Length: 1-2 pages Format: Typed, double-spaced, 12 point font, numberedCitations: Chicago Manual of Style footnotes for each reference to the sourceSources: Base your essay entirely on the source you chose to analyze.Thesis: You must have a clearly articulated thesis statement. Read the prompt carefully, identify a central theme, and come up with an overall argument for your essay.Title: Give your paper a title that indicates what the paper is about (Something more revealing than “Primary Source Analysis”) Clever titles will be duly noted.Proofread: Thoroughly proofread and spell-check your paper.Prompt: Choose any primary source that has been assigned throughout the course. Examine the source carefully.Analyze the contents of the source and think about its significance in the context of the course. Step One:Find the answers to the following basic questions: Who created the source and when?What kinds of information does it contain? What topics, themes, or experiences stand out in the source? What does the source tell you about the lived experiences of people in the United States prior to 1877?Step Two:Write a two-page paper based on your findings. Keep in mind the following:You paper SHOULD NOT simply answer the above questions. Instead, you MUST organize your essay around a major theme that you uncover in your examination of the source and provide a clearly articulated thesis statement.
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The American Reuolution, r 7 6 j-t
Wrrnnnas, rHE HoNouRABLE House of Commons in England,
lr,rve of late draw[n] into question how far the General Assembly of
t lris coiony hath power to enact laws for laying of taxes and impos-
ffi${&ptrffim s
duties payable by the peopie of this, his Majesty’s most ancient
olony; for settling and ascertaining the same to all future times,
The Imeriran

tlrt’ IIouse of Burgesses of this present General Assembly have come
following resolves.
licsolved, that the first adventurers, settlers of this his Majesty’s
, r,lony and dominion of Virginia, brought with them and transmitt.rl to their posterity, and all other his Majesty’s subjects since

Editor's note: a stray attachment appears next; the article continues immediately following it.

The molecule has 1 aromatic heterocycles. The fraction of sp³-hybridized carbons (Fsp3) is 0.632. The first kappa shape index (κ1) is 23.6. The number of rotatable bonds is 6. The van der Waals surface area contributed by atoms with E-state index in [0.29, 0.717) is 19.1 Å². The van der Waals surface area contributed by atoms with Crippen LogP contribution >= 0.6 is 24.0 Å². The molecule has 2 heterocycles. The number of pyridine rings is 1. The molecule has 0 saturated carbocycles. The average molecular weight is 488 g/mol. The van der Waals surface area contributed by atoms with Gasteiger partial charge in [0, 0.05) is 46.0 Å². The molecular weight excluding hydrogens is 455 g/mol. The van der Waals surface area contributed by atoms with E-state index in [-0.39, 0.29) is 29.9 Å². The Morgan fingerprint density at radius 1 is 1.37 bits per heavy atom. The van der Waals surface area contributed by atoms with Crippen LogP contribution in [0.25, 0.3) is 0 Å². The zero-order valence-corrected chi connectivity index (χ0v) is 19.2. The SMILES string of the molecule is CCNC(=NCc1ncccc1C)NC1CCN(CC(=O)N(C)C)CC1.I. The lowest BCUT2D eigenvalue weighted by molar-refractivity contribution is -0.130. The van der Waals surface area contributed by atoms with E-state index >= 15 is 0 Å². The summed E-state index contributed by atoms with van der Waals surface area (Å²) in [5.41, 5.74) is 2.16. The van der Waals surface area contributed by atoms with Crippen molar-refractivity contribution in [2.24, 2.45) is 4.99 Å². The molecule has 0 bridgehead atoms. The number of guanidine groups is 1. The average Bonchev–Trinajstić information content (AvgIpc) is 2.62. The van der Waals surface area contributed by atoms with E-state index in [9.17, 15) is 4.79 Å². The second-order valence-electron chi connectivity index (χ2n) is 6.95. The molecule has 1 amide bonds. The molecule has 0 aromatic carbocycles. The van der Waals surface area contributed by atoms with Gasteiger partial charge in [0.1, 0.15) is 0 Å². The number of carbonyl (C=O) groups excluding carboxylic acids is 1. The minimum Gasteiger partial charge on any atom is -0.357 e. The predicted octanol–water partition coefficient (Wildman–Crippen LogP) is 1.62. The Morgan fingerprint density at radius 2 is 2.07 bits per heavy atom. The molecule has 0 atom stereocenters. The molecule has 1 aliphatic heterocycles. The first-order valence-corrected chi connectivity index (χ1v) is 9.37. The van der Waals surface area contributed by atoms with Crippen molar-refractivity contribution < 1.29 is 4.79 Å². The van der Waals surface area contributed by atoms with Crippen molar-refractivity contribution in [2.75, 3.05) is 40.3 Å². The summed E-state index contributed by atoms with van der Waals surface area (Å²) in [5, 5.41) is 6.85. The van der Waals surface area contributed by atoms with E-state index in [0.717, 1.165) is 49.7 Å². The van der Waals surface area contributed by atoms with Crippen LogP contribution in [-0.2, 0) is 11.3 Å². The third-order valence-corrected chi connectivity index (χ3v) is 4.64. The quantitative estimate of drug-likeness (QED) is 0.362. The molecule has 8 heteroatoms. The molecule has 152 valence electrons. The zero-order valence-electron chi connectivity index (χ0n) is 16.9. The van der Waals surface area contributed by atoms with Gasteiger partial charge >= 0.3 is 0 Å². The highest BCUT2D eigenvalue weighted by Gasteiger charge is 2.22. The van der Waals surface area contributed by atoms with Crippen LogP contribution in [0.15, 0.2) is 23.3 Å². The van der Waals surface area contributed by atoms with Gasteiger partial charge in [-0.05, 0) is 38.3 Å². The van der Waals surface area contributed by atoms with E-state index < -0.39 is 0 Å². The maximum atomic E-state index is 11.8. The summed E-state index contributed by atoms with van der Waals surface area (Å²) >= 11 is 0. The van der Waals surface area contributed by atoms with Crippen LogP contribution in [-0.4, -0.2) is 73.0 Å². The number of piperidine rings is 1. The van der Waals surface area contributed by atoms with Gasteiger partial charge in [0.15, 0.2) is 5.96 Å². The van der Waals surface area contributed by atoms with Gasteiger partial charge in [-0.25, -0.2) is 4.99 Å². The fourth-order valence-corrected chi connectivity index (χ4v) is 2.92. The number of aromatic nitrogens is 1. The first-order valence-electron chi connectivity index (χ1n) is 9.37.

rrrlrabiting in this his Majesty’s colony, allthe privileges and immuto tlre
rr rt
Virginio Resolutions on the Stomp Act (1765)
ed,,lournals of the House of Burgesses of
Virginia 176r-1765 (Richmond, rgoil,pp. lxvi-lxvii, j6o.
Source: lohn Pendleton Kennedy,
licsolved, that by two royal charters granted by King fames the
;,,.ople of Great
colonists aforesaid are declared and entitled to all privileges
rr I i mmunities of natural born subjects, to all intents and purposes
r;l, the
The passage oI the Stamp Act by Parliament in
r 76 5
it’s that have at any time been held, enjoyed, and possessed by the
inspired the first
il they had been abiding and born within the realm of England.
l(csolved, that the taxation of the people by themseives, or by per-
maior split between colonists and Great Britairr. Pressed for funds because
.,,ns chosen by themselves to represent them,
of the enormous expense it had incurred in fighting the Seven Years’ War,
rllr,rt taxes the people are able to bear, or the easiest method of raisirr1, I hem, and must themselves be affected by every tax laid on the
1,r’,rplc, is the only security against a burdensome taxation, and the
,lr,,tinguishing characteristic of British freedom, without which
Parliament for the first time attempted to raise money from direct taxes in
the colonies rather than through the regulation of trade. The act required,
al1 sorts
ofprinted materiai produced in the colonies carry
purchased from authorities.
By imposing the stamp tax
without colonial consent, Parliament
directly challenged the authority oflocal elites who, through the assemblies they controlled, had established their power over the raising and
spending of money. They were ready to defend this authority in the name
of liberty. Virginia’s }{ouse of Burgesses approved four resolutions offered
by the fiery orator Patrick Henry. The Burgesses rejected as too radical the
constitution cannot exist.
lit’solved, that his Majesty’s liege people of this ancient coiony
lr,rvl cnjoyed the right of being thus governed by their own Assem-
lrr’ ,rrrcient
internal police, and that the same have
rr,’vlr been forfeited, or any other way yielded up, but have been
, rn,;l,rntly recognized by the king and people of Great Britain.
,ly r n the article of taxes and
last three resolutions that follow, including one calling for outright resistance to unlawful taxation.
licsolved, therefore, that the General Assembly of this colony,
1′., with his Majesty or his substitutes, have in their represen-
t,rt rvt’s
capacity, the only exclusive right and power to lay taxes and
upon the inhabitants of this colony; and that every attempt
who can only know
The American Reuolution, r
Voices of Freeilom
to vest such power in any other person or persons whatever than the
General Assembly aforesaid, is illegal, unconstitutional, and unjust,
and has a manifest tendency to destroy British as well as American